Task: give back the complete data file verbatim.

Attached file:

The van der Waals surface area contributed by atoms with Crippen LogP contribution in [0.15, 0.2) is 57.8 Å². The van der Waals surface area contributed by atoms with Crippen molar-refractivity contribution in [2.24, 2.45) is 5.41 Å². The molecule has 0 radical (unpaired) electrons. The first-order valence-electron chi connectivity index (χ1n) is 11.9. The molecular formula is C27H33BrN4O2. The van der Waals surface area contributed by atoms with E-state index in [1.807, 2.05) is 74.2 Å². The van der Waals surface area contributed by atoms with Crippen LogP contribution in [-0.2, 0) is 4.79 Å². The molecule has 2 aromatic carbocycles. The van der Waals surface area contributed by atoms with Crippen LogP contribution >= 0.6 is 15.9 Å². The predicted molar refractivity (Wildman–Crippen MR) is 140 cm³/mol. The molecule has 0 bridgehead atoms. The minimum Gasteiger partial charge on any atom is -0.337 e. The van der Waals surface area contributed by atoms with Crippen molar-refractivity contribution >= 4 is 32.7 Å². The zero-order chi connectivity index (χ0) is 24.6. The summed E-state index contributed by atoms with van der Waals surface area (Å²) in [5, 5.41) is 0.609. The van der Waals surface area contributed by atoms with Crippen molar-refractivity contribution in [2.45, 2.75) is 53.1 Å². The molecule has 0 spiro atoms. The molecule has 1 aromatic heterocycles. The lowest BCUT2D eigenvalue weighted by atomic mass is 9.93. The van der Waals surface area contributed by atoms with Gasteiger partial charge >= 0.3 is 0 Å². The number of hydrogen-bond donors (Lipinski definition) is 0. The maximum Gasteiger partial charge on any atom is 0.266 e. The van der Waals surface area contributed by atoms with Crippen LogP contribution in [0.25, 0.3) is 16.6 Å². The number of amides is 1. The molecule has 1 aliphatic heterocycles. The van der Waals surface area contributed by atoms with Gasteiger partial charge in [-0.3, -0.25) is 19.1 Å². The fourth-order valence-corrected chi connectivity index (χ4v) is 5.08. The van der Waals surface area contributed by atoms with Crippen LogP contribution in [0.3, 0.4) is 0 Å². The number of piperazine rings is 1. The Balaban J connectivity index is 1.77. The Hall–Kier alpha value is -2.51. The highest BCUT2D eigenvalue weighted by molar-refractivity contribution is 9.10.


The van der Waals surface area contributed by atoms with Crippen LogP contribution in [0.15, 0.2) is 57.8 Å². The van der Waals surface area contributed by atoms with Crippen molar-refractivity contribution in [2.24, 2.45) is 5.41 Å². The molecule has 0 radical (unpaired) electrons. The first-order valence-electron chi connectivity index (χ1n) is 11.9. The molecular formula is C27H33BrN4O2. The van der Waals surface area contributed by atoms with E-state index in [1.807, 2.05) is 74.2 Å². The van der Waals surface area contributed by atoms with Crippen LogP contribution in [-0.2, 0) is 4.79 Å². The molecule has 2 aromatic carbocycles. The van der Waals surface area contributed by atoms with Crippen LogP contribution >= 0.6 is 15.9 Å². The predicted molar refractivity (Wildman–Crippen MR) is 140 cm³/mol. The molecule has 0 bridgehead atoms. The minimum Gasteiger partial charge on any atom is -0.337 e. The van der Waals surface area contributed by atoms with Crippen molar-refractivity contribution >= 4 is 32.7 Å². The zero-order chi connectivity index (χ0) is 24.6. The summed E-state index contributed by atoms with van der Waals surface area (Å²) in [5, 5.41) is 0.609. The van der Waals surface area contributed by atoms with Crippen molar-refractivity contribution in [2.45, 2.75) is 53.1 Å². The molecule has 0 spiro atoms. The molecule has 1 aromatic heterocycles. The lowest BCUT2D eigenvalue weighted by atomic mass is 9.93. The van der Waals surface area contributed by atoms with Gasteiger partial charge >= 0.3 is 0 Å². The number of hydrogen-bond donors (Lipinski definition) is 0. The maximum Gasteiger partial charge on any atom is 0.266 e. The van der Waals surface area contributed by atoms with Crippen LogP contribution in [0.25, 0.3) is 16.6 Å². The number of amides is 1. The molecule has 1 aliphatic heterocycles. The van der Waals surface area contributed by atoms with Gasteiger partial charge in [-0.3, -0.25) is 19.1 Å². The fourth-order valence-corrected chi connectivity index (χ4v) is 5.08. The van der Waals surface area contributed by atoms with Crippen LogP contribution in [0.3, 0.4) is 0 Å². The number of piperazine rings is 1. The Balaban J connectivity index is 1.77. The Hall–Kier alpha value is -2.51. The highest BCUT2D eigenvalue weighted by molar-refractivity contribution is 9.10.